The fast-paced London property market means there is increased pressure on estate agents when it comes to getting clients to completion as quickly as possible.
Conveyancing is the part of the process that can take the longest amount of time, so it’s important for London estate agents in particular to align themselves with a reputable conveyancer who will keep clients updated every step of the way.
It’s during conveyancing that clients can become frustrated and if the solicitor is unwilling or slow to communicate, clients often end up leaning on their estate agent for updates throughout.
For this reason estate agents should have a good understanding of conveyancing and what’s involved in order to reassure and manage the expectations of clients. We’ve broken down the process into five simple points, so hop aboard and join us on this guided conveyancing bus tour!
Stop 1: Before the Exchange of Contracts
A draft of the contract is received by the solicitor containing details of the price, information on the buyer and seller, along with any further information such as deposits and the seller’s title deeds. The solicitor will then make pre-contract enquiries and check the details of the draft before negotiating it with the seller’s solicitor.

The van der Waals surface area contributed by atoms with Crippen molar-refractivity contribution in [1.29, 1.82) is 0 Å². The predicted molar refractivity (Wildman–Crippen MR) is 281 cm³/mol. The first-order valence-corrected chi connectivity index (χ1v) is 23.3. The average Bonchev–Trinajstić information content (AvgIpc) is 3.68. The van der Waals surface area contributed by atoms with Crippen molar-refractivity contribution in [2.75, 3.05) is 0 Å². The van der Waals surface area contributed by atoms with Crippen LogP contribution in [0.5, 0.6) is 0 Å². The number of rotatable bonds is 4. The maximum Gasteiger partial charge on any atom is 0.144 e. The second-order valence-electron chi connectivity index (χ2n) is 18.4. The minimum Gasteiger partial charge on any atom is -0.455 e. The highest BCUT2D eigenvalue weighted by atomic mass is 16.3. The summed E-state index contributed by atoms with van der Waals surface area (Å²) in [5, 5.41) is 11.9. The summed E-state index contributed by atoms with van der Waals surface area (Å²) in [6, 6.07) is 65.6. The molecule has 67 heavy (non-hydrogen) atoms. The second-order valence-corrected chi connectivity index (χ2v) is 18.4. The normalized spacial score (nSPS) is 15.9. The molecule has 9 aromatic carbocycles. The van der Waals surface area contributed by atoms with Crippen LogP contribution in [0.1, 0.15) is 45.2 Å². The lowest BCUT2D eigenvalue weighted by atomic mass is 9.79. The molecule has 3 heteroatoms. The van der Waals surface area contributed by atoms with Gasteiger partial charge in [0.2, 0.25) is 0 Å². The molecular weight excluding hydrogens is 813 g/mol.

Stop 2: Searches
The conveyancer applies to the local council for local searches and checks the title, contract and papers.
Stop 3: Enquiries
The solicitor sends a standard set of enquiries to the seller’s solicitor which will include:
– Planning constraints and permissions
– Rights of way
– Restrictive covenants
– Guarantees or insurance policies.
Stop 4: Exchange of Contracts
The contract is signed and the deposit is handed over. The solicitor then draws up a transfer document and sends it to the seller’s solicitor before arranging finalisation and signing of the mortgage documents.
Final Stop: Completion
The buyer obtains the keys to their new home along with the transfer document and title deeds. The client pays any extra costs such as stamp duty, Land Registry fees and solicitor’s fees. There is still some work for the solicitor at this stage including:
– Informing mortgage lender and life insurance company that the sale is complete
– Registering the transfer of ownership at the Land Registry
– Paying the stamp duty
– Sending a statement of completion, including a summary of the financial transactions.
If you have any queries about conveyancing you can get in touch with the team who would be happy to speak to you, check out our website – www.avrillo.co.uk
Alternatively, you can tweet us a question at @av_rillo on Twitter.